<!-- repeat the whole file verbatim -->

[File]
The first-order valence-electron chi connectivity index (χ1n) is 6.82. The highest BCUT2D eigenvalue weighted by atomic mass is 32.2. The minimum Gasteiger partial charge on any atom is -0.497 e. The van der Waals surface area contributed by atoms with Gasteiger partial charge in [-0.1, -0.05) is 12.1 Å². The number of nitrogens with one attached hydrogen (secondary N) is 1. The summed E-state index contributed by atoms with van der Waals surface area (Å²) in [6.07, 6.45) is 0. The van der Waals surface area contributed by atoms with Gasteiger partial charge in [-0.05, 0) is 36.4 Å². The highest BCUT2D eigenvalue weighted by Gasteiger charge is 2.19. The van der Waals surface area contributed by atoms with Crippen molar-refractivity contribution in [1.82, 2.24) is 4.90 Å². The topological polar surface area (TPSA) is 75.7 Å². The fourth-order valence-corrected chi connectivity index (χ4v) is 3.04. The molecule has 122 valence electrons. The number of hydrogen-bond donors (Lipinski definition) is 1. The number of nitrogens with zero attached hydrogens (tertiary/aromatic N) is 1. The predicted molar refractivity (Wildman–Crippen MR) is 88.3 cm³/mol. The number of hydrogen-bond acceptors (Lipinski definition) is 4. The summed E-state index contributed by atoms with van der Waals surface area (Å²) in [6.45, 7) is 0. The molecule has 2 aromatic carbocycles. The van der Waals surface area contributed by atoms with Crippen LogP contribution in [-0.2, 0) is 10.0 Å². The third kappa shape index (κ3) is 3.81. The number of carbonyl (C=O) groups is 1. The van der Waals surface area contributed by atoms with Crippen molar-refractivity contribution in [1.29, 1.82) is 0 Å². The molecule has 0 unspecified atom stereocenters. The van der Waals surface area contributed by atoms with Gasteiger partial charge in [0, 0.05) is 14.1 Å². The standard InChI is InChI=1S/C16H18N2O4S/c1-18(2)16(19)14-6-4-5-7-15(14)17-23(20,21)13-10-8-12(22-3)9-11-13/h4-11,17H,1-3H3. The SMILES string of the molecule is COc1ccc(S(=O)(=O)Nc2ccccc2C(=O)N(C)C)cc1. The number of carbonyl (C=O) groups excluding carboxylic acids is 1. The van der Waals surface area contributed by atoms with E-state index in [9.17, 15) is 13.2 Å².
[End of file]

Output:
The first-order valence-electron chi connectivity index (χ1n) is 6.82. The highest BCUT2D eigenvalue weighted by atomic mass is 32.2. The minimum Gasteiger partial charge on any atom is -0.497 e. The van der Waals surface area contributed by atoms with Gasteiger partial charge in [-0.1, -0.05) is 12.1 Å². The number of nitrogens with one attached hydrogen (secondary N) is 1. The summed E-state index contributed by atoms with van der Waals surface area (Å²) in [6.07, 6.45) is 0. The van der Waals surface area contributed by atoms with Gasteiger partial charge in [-0.05, 0) is 36.4 Å². The highest BCUT2D eigenvalue weighted by Gasteiger charge is 2.19. The van der Waals surface area contributed by atoms with Crippen molar-refractivity contribution in [1.82, 2.24) is 4.90 Å². The topological polar surface area (TPSA) is 75.7 Å². The fourth-order valence-corrected chi connectivity index (χ4v) is 3.04. The molecule has 122 valence electrons. The number of hydrogen-bond donors (Lipinski definition) is 1. The number of nitrogens with zero attached hydrogens (tertiary/aromatic N) is 1. The predicted molar refractivity (Wildman–Crippen MR) is 88.3 cm³/mol. The number of hydrogen-bond acceptors (Lipinski definition) is 4. The summed E-state index contributed by atoms with van der Waals surface area (Å²) in [6.45, 7) is 0. The molecule has 2 aromatic carbocycles. The van der Waals surface area contributed by atoms with Crippen LogP contribution in [-0.2, 0) is 10.0 Å². The third kappa shape index (κ3) is 3.81. The number of carbonyl (C=O) groups is 1. The van der Waals surface area contributed by atoms with Crippen molar-refractivity contribution in [1.29, 1.82) is 0 Å². The molecule has 0 unspecified atom stereocenters. The van der Waals surface area contributed by atoms with Gasteiger partial charge in [0, 0.05) is 14.1 Å². The standard InChI is InChI=1S/C16H18N2O4S/c1-18(2)16(19)14-6-4-5-7-15(14)17-23(20,21)13-10-8-12(22-3)9-11-13/h4-11,17H,1-3H3. The SMILES string of the molecule is COc1ccc(S(=O)(=O)Nc2ccccc2C(=O)N(C)C)cc1. The number of carbonyl (C=O) groups excluding carboxylic acids is 1. The van der Waals surface area contributed by atoms with E-state index in [9.17, 15) is 13.2 Å².